By Bob Evans
As the 2013 NFL Draft season draws closer, the Cleveland Browns will have a tough decision when deciding who to use the No. 6 pick in the draft on. Common sense says the team will look to upgrade their outside linebacker position thanks to their switch to the 3-4 defensive scheme, which has led many people to already speculate which direction the Browns should go with that pick.
For those who are not big into research, the easy choice is whoever racked up the most sacks last year in college. If the Browns were to follow this logic, then the team’s top three potential outside linebacker candidates should be Georgia’s Jarvis Jones (14.5 sacks, 24.5 tackles for loss and 85 total tackles), Florida State’s Bjoern Werner (13 sacks, 18 tackles for loss and 42 total tackles) or Texas A&M’s Damontre Moore (12.5 sacks, 21 tackles for loss and 85 total tackles).
It seems pretty simple enough, right? These men dominated offensive linemen at the collegiate ranks; therefore they should easily be the most dominant at their positions when it comes time to take their game to the next level in the NFL.
While it is likely these men will go on to have solid NFL careers, there is no guarantee they will end up being the top outside linebackers in the 2013 NFL Draft. If you don’t believe me that the future NFL stars aren’t always sack monsters in college, just ask guys like J.J. Watt, Aldon Smith and Clay Matthews III.
These three men were ranked one, two and five, respectively, in the NFL last season in sacks—yet totaled just 31.5 sacks during their collegiate careers according to Pro Football Reference. Watt registered just seven sacks during his final season in college in 2010, Smith just three sacks (in just nine games) and Matthews had 4.5 sacks during his senior campaign in 2008.
So what did these players have that doesn’t show up on the stat sheet for the common fan? Well, there are a number of things.
Watt was labeled as having one of the most relentless motors in the 2011 NFL Draft class. His 36.5 tackles for loss during his collegiate career (just 11.5 sacks) tell a better story of the type of player he would become in the NFL. Watt will do anything it takes to disrupt the quarterback; including perfecting the art of batting down passes to drive a quarterback crazy. But his continuous fight on the field is why he has developed into one of the better pass rushers in the league at 6’5” and 295 pounds.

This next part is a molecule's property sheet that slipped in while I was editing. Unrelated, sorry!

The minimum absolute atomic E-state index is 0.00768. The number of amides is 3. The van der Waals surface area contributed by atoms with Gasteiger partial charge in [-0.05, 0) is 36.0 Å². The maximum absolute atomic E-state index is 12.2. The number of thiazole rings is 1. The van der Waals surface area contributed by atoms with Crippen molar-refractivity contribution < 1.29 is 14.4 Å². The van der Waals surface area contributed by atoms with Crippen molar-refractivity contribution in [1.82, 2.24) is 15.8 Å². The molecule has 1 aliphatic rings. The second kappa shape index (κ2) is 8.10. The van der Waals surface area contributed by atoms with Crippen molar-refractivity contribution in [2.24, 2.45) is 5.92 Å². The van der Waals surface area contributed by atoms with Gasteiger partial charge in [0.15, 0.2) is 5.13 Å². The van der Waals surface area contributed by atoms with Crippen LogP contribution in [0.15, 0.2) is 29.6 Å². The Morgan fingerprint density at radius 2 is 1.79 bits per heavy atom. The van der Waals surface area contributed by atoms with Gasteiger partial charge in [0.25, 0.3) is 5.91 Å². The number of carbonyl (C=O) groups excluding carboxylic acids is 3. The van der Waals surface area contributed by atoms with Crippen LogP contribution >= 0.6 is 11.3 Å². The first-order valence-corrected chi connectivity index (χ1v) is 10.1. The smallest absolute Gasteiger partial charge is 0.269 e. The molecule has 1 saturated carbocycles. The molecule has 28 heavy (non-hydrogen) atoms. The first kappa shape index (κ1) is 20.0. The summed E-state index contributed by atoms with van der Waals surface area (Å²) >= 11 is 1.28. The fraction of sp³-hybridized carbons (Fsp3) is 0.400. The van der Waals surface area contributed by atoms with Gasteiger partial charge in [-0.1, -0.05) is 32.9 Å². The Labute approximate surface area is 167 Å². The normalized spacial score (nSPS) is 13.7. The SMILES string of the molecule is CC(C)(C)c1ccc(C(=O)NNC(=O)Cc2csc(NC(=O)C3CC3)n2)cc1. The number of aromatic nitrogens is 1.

Smith, unlike Watt, was more of an unknown commodity coming out of Missouri. Despite playing just two seasons, Smith would be taken No. 7 overall by the 49ers in that same 2011 NFL Draft based on his freakish athleticism—as he stands just 6’4” and 258 pounds, but showed burst (not speed) unrivaled by many people in his draft class. He even received comparisons to DeMarcus Ware—absolutely smashing those comparisons by posting 33.5 sacks in his first two seasons in the league.
Matthews, son of Browns’ great Clay, would not be as highly drafted as these two—falling to No. 26 in the 2009 NFL Draft—but has registered some gaudy sack numbers of his own (42.5 in four seasons). Despite registering just 5.5 in college (4.5 coming in his senior year), Matthews has used his 6’3” and 255-pound frame to establish himself as one of the premier pass rushers in this game thanks to his relentless motor and excellent technique.
What does this all mean for Browns fans? First off, it means that a dominant pass rusher can be found at different stages of the first round, and not just in the Top 10. Secondly, it means that just because a player is touted as the “best statistically” in the nation, they may not always end up being the best pass rusher.
Now I am not knocking Jones, Werner or Moore by any means, they are all excellent prospects who each bring a special set of skills to their prospective NFL team. But what I am saying is that fans and analysts need to look a little deeper when trying to decipher who is the best fit for the Browns—and there are two players who certainly fit the Watt, Smith and Matthews mold.
The first of those players is LSU’s Barkevious Mingo; who was utilized as a defensive end and sometimes even defensive tackle in college. Standing 6’4” and 240 pounds, Mingo has been criticized for his lack of “big numbers” in college—posting 119 total tackles, 29 tackles for loss and 15 sacks in his three seasons at LSU. What is even more alarming for these scouts is that his production dropped to just 38 tackles, 8.5 tackles for loss and 4.5 sacks last season.
However, when you watch Mingo on tape his game speaks for itself. Like Watt and Matthews, he is a relentless defender. He will do whatever it takes to blow up a play, whether it is actually making the tackle or not. If you do not believe me, Youtube his highlights from the team’s bowl game against Clemson.
While Mingo is slated to go in the first round, if the Browns choose to go another route early (say, cornerback) they could land John Simon from Ohio State University in round three.
Simon is the epitome of a guy who could be overlooked by many people in the draft. Standing 6’2” and 263 pounds, Simon was the heart and soul of the Ohio State defense for the past couple of years. While he lined up pretty much everywhere on the defensive line in college, many scouts feel he would be an asset to a 3-4 defense at outside linebacker thanks to his motor, 43 tackles for loss, 20.5 sacks in four seasons and blazing speed for a linebacker—reported timed in the high 4.5s, low 4.6s.
While he will not be a first-round pick because he seemed to struggle a little bit in the Senior Bowl with his man coverage, Simon most certainly could make an impact in rounds two or three as a pass rushing specialist in the 3-4 defense. And that could be just what the doctor ordered for a Browns team that has struggled getting to the quarterback the last couple of seasons.
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